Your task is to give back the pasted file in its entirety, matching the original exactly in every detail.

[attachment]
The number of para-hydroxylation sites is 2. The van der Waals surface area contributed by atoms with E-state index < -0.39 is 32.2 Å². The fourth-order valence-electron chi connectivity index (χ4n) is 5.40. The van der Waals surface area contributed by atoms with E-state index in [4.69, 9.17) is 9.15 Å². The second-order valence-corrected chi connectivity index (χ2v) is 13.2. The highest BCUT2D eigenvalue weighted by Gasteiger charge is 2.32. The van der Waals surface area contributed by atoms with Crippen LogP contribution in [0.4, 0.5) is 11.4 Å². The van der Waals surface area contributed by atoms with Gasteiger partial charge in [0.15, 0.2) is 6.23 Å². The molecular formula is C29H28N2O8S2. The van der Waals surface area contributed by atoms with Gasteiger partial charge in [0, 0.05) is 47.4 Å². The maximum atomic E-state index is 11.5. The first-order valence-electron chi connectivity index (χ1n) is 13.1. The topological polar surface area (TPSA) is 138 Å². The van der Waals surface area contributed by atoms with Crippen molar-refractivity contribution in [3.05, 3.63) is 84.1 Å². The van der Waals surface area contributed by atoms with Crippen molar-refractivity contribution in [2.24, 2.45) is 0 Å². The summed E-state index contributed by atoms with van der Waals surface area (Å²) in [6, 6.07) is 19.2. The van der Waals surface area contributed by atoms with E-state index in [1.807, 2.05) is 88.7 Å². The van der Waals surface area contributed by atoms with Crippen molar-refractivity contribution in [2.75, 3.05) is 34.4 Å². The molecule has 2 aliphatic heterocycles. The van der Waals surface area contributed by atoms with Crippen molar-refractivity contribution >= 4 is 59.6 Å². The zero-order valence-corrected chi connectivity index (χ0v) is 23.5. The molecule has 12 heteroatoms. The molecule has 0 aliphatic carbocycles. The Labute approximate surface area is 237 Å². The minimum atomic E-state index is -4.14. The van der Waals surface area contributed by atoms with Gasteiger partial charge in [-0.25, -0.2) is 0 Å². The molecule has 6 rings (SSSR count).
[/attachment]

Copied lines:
The number of para-hydroxylation sites is 2. The van der Waals surface area contributed by atoms with E-state index < -0.39 is 32.2 Å². The fourth-order valence-electron chi connectivity index (χ4n) is 5.40. The van der Waals surface area contributed by atoms with E-state index in [4.69, 9.17) is 9.15 Å². The second-order valence-corrected chi connectivity index (χ2v) is 13.2. The highest BCUT2D eigenvalue weighted by Gasteiger charge is 2.32. The van der Waals surface area contributed by atoms with Crippen LogP contribution in [0.4, 0.5) is 11.4 Å². The van der Waals surface area contributed by atoms with Gasteiger partial charge in [0.15, 0.2) is 6.23 Å². The molecular formula is C29H28N2O8S2. The van der Waals surface area contributed by atoms with Gasteiger partial charge in [0, 0.05) is 47.4 Å². The maximum atomic E-state index is 11.5. The first-order valence-electron chi connectivity index (χ1n) is 13.1. The topological polar surface area (TPSA) is 138 Å². The van der Waals surface area contributed by atoms with Crippen molar-refractivity contribution in [3.05, 3.63) is 84.1 Å². The van der Waals surface area contributed by atoms with Crippen molar-refractivity contribution in [2.24, 2.45) is 0 Å². The summed E-state index contributed by atoms with van der Waals surface area (Å²) in [6, 6.07) is 19.2. The van der Waals surface area contributed by atoms with E-state index in [1.807, 2.05) is 88.7 Å². The van der Waals surface area contributed by atoms with Crippen molar-refractivity contribution in [2.75, 3.05) is 34.4 Å². The molecule has 2 aliphatic heterocycles. The van der Waals surface area contributed by atoms with Crippen molar-refractivity contribution >= 4 is 59.6 Å². The zero-order valence-corrected chi connectivity index (χ0v) is 23.5. The molecule has 12 heteroatoms. The molecule has 0 aliphatic carbocycles. The Labute approximate surface area is 237 Å². The minimum atomic E-state index is -4.14. The van der Waals surface area contributed by atoms with Gasteiger partial charge in [-0.25, -0.2) is 0 Å². The molecule has 6 rings (SSSR count).